Unmistakable. A crow-sized woodpecker with a direct if flappy and rather clumsy-looking flight. All black, with a powerful ivory-coloured bill. The Black Woodpecker Bird (male) has an entirely red crown, while in the Black Woodpecker Bird (female) red is restricted to the hind crown. The eye is white with a boldly staring effect. Quite shy and unobtrusive despite its size, but it is inquisitive and responds to imitations of its call.
Although never reliably recorded in Britain, Black Woodpecker Bird is found just a short ferry ride away on the near coast of Europe. It favours mature coniferous and mixed forest, but also occurs in deciduous forest such as beech, up to 2000m on occasion, and requires a large breeding territory. It can range more widely in winter, visiting isolated woods and secondary stands. Although expanding in the north-west of its range, on the whole it is sedentary.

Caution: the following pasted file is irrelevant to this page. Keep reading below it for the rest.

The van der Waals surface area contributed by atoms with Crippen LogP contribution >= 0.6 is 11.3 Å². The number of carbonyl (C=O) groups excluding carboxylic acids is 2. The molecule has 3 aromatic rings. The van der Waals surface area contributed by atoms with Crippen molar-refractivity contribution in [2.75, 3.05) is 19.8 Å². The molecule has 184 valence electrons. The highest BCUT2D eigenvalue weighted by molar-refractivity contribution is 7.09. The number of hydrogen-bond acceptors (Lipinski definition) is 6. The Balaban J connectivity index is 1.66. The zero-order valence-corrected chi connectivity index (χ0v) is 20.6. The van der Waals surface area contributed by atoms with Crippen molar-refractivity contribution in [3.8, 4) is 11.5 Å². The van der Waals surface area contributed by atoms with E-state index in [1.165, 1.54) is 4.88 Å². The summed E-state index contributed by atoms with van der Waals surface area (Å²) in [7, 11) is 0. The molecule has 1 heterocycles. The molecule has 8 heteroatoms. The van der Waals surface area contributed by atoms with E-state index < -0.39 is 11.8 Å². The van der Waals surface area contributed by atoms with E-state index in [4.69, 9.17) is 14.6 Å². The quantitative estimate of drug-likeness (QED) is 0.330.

Vocal and loud throughout the year, with a variety of different calls. The call usually given in flight or alarm is a mechanical-sounding and guttural "krrr h'krrrh'krrrh'krrrh'krrrh...". While perched Black Woodpecker Bird gives an often repeated, loud clear "kluuue", which on closer analysis is a rather disyllabic sound with a swallowed short first syllable, such as "khxlooo". The advertising call, analogous to the "yaffle" of the Green Woodpecker, is a rather long "ee'qwe 'qwe'qwe'qwe'qwe'qwe'qwe...", rising in pitch and tempo. It also gives another disyllabic call, a "ke'viou ke'viou" or "ih'kvui, ih'kvui", again with a swallowed first syllable. It has the loudest and longest drum of any of our woodpeckers, typically lasting 2.25 seconds and with a very fast rate of 16-18 'knocks' per second. It also uses loud tapping and knocking sounds as contact calls.